that he threatened to yank the large reel-to-reel tape off its spindle and end
the program unless Kriegler allowed him to go on the air. Now faced with the
realization that Kaye would actually do it, Kriegler allowed him to cut in and
give a live disclaimer telling
everyone this program was only a dramatization. Yet, the calls still came in and
listeners up and down the East Coast began phoning relatives in Buffalo to see
if they were ok.
Finally, at about ten minutes after midnight, we hear one of the productions
most telling moments. WKBW’s TV anchorman Irv Weinstein had placed himself atop
City Hall and was directing Jeff Kaye to call his wife to let her know he was
alright. Irv spoke too soon however as seconds later he became one of the
victims of a Martian war machines dreaded death ray.
The production then comes to a climax as Jeff Kaye; now the last man on the air
ends the program by walking out onto Main Street and succumbs to the same poison
gas that had been wiping out the population of Buffalo all night. The close is a
somber reading by Dan Neaverth that
sticks to the original H.G. Wells novel explaining that despite the Martins
victory over Buffalo and all of mankind, they too are wiped out by the common
It is now twenty minutes after twelve and inside the station Jeff Kaye does not
feel a sense of accomplishment, instead he fears he has scared the hell out of
people and would certainly lose his job. Kaye claims he slipped his
resignation under the General
Manager’s door and went home.
In the morning things were not as bad as Kaye had feared. There was concern on
the part of management that this Halloween program had gone too far, but it was
the talk of the town. This was the type of publicity that KB thrived on Kaye and
Kriegler had succeeded in creating “good radio” as they would put it. I’m told
the FCC did slap KB's hands for misleading its audience. It is a fact that
changes have been made since that broadcast in the FCC regulations to safe guard
against a similar occurrence. That did not stop Kaye from retooling another
airing of the broadcast in 1971 with Jackson Armstrong replacing Beach as the
opening disc jockey.
The panic that was created in Buffalo on that night in 1968 was not nearly as
great as that caused by the 1938 Orson Welles original. Still, it was far more
than Jeff Kaye and station management had anticipated or should I say, hoped
for. In an interview twenty-one years later Dan Kriegler told me they had never
intended to scare anyone, just do “good radio”, I didn't believe him for a
Jeff Kaye is still amazed that people remember the program and the lasting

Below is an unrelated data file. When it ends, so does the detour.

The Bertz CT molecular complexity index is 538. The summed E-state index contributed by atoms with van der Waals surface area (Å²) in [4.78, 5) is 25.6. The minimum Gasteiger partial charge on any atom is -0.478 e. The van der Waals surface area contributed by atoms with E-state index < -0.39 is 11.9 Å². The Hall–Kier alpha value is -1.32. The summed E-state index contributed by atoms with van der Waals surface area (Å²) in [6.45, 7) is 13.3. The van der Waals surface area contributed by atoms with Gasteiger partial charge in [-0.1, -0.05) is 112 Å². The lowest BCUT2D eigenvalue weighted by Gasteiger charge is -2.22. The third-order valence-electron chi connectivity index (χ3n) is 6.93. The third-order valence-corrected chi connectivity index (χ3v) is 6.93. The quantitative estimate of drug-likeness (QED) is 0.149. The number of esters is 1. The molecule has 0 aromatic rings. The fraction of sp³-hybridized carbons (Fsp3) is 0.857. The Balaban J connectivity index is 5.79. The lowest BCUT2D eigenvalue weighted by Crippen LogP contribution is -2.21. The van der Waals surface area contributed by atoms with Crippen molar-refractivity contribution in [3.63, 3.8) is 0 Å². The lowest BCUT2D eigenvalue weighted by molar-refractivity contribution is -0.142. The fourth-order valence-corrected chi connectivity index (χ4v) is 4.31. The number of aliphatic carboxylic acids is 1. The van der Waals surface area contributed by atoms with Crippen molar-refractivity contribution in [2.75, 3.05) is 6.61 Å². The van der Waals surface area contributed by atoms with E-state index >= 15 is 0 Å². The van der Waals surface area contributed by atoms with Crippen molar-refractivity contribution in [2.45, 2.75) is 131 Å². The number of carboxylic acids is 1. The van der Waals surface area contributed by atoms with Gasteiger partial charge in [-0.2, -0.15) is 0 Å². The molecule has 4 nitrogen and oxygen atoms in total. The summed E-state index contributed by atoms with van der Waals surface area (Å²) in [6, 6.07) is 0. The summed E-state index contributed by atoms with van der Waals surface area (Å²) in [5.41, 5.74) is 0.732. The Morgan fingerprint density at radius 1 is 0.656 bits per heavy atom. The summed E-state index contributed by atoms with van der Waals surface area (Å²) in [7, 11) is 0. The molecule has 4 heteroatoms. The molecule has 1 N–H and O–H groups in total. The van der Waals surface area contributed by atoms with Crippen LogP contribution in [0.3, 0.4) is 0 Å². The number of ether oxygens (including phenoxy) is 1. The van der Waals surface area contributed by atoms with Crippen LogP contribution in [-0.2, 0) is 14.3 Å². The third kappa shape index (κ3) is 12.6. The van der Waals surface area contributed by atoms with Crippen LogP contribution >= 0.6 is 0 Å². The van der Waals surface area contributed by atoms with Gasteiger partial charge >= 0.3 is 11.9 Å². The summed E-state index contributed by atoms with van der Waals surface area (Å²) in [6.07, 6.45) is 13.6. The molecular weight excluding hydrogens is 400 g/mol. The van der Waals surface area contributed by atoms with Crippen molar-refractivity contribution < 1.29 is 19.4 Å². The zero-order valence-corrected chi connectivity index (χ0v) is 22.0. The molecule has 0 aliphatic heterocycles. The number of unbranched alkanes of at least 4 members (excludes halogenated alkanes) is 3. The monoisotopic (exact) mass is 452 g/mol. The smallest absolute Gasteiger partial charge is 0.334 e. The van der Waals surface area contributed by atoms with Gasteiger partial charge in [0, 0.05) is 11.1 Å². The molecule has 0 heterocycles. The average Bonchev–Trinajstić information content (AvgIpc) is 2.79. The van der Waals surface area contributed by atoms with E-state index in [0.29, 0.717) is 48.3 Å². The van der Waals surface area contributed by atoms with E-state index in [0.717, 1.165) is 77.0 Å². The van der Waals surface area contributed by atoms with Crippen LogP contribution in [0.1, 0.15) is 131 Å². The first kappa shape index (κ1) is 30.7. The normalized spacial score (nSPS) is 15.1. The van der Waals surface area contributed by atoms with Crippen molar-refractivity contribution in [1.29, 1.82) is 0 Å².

affect that it had, but he can repeat every detail as though it was yesterday.
For me as a young teen it was a realization that radio and broadcasting was
where I wanted to start a career. It affected many in a similar fashion and is
still considered to be one of the most historic broadcasts in the annals of
This production was largely ignored through the late 70’s and most of the 80’s.
WKBW was sold and the call letters changed to WWKB and the new owners had little
interest in promoting the KB golden years. Then in 1988 the 1971 version was
re-aired because of the national attention to the 50th anniversary of Orson
Welles original classic.
I was then working in sports at WKBW TV and I pestered the News Department to do
a piece on the local version that had aired on KB. After days of prodding and
pitching they agreed and had Linda Pellegrino do a feature piece on the radio
classic and it aired at the conclusion of the six o’clock news anchored by WOW
participant Irv Weinstein.
In 1989, I convinced the producer of AM Buffalo, Mike Toppo, to allow me to
produce a feature on Jeff Kaye’s original for that program. This allowed me to
interview many of the key players including Jeff Kaye and Dan Kriegler as well
as affording me the air time to properly tell the story. Those interviews were
preserved and re-edited for a 30 minute special I produced on the topic for WNED-TV
in 1998. Click here for a video
The radio rights to WKBW’s War of the Worlds were passed from Capital Cities to
the various owners over the years and are now held by the Entercom station
group. The 1971 version has been re-aired numerous times on Halloween and can
also be heard on various web sites. A few years ago a coffee table book was
published entitled “The Complete War of The Worlds Book”. This publication not
only includes the original script of Orson Welles production but a detailed
account of the KB version, including a CD with excerpts from the 1971 airing.
In 1998, on the 30th anniversary of the WKBW’s production, John Hagar had 97
Rock and 103.3 The Edge produce and broadcast another local version of the